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Monday, 14 September 2009
Page: 9396


Mr GEORGANAS (2:42 PM) —Will the Treasurer outline for the House why jobs and employment conditions will continue to be front and centre in the government’s economic strategy?


Mr SWAN (Treasurer) —I thank the member for Hindmarsh for his question, because it has been a difficult year in the global economy. Australia, through a combination of circumstances—including economic stimulus and fantastic community effort—has come through this global recession in far better shape than the rest of the world. But, as the IMF recently warned, it would be dangerous to assume that the crisis is now over—around the world but also locally we are still facing big challenges. One of those challenges is rising unemployment. Last week’s unemployment figures showed that employment fell by 27,100 people last month. The number of unemployed Australians has risen by something like 200,000 people over the past year. Regrettably, I think unemployment will continue to rise as the effects of the global recession do continue to wash through our economy.

That is why jobs are so central—front and centre—to this government’s economic strategy. We do understand the damaging impact of unemployment on an economy, on families, on business and on the wider community. We, in particular, understand the damage that unemployment does to those families that are caught in the cycle of unemployment. That is why the statements by the shadow Treasurer last Thursday were so damaging and why they really demonstrate the lack of understanding of the shadow Treasurer and those opposite. He said that jobs were not the No. 1 economic priority of the Liberal and National parties in this parliament. This is quite a change of heart from the shadow Treasurer because on 23 April he said this:

Every single sinew of the Government’s body must be focused on creating jobs, building jobs. It must be focused on how to preserve jobs.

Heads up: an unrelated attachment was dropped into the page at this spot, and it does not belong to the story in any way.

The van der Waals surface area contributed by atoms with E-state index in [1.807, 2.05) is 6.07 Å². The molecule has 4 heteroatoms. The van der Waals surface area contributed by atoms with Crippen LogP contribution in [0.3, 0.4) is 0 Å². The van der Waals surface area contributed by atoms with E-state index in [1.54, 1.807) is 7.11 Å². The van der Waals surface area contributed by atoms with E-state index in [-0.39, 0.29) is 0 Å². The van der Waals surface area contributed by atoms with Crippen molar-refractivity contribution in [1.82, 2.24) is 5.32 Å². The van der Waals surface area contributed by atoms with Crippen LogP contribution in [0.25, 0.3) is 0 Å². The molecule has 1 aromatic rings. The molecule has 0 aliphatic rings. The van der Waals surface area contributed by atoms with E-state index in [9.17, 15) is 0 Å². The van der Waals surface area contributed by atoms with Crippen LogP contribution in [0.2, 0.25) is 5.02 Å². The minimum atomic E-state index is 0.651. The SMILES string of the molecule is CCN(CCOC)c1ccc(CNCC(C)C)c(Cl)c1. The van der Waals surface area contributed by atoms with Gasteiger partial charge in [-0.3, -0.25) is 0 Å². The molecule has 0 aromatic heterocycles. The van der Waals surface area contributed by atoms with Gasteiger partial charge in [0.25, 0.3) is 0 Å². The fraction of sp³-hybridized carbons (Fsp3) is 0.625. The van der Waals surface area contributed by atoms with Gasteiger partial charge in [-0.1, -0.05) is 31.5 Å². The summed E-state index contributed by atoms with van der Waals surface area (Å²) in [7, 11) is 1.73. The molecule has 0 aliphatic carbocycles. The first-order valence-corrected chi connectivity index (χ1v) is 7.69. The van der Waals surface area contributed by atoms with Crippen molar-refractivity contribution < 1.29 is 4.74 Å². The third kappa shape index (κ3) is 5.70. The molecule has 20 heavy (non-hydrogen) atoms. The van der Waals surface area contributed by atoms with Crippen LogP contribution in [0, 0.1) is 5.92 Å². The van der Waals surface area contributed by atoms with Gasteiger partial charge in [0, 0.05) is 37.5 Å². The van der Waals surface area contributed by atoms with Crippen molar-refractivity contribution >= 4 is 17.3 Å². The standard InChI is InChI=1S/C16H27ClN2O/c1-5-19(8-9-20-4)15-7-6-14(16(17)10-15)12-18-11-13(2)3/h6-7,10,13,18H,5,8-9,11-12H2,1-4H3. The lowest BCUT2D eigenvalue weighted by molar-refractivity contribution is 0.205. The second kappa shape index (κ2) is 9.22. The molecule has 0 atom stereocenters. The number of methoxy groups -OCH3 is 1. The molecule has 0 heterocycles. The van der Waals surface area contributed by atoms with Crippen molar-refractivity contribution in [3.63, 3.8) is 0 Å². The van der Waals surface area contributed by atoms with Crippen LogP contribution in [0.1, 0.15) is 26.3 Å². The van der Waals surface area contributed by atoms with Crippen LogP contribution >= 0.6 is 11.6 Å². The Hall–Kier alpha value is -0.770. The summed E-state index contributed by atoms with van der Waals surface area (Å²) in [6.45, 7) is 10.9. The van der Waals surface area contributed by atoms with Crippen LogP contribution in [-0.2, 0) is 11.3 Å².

What a change of heart we have had from the shadow Treasurer in recent times. And in the space of one week the shadow Treasurer has had a shocker. In the space of one week jobs have gone from being the top priority to a second order priority. On Thursday he announced a $50 billion a year savings target for those opposite. Truly spectacular! Then we had his leftist conspiracy in the G20. And then we had a rebuke from the World Bank—all in the space of a couple of days.

What this demonstrates is how those opposite have misjudged the global recession. They have misjudged its causes and they have misjudged the response. And so important to the response here has been that Australians have pulled together. They have come together working with the government to support employment. What is the new idea that those opposite have got this week? It is to bring back Work Choices. What a combination—to oppose stimulus and bring back Work Choices. It shows how those opposite have no grasp of the challenges facing this country. What they will do is push people down. What we on this side of the House will do is build them up. Those on that side of the House have no conception of what is required to support employment and the Australian people in a global recession.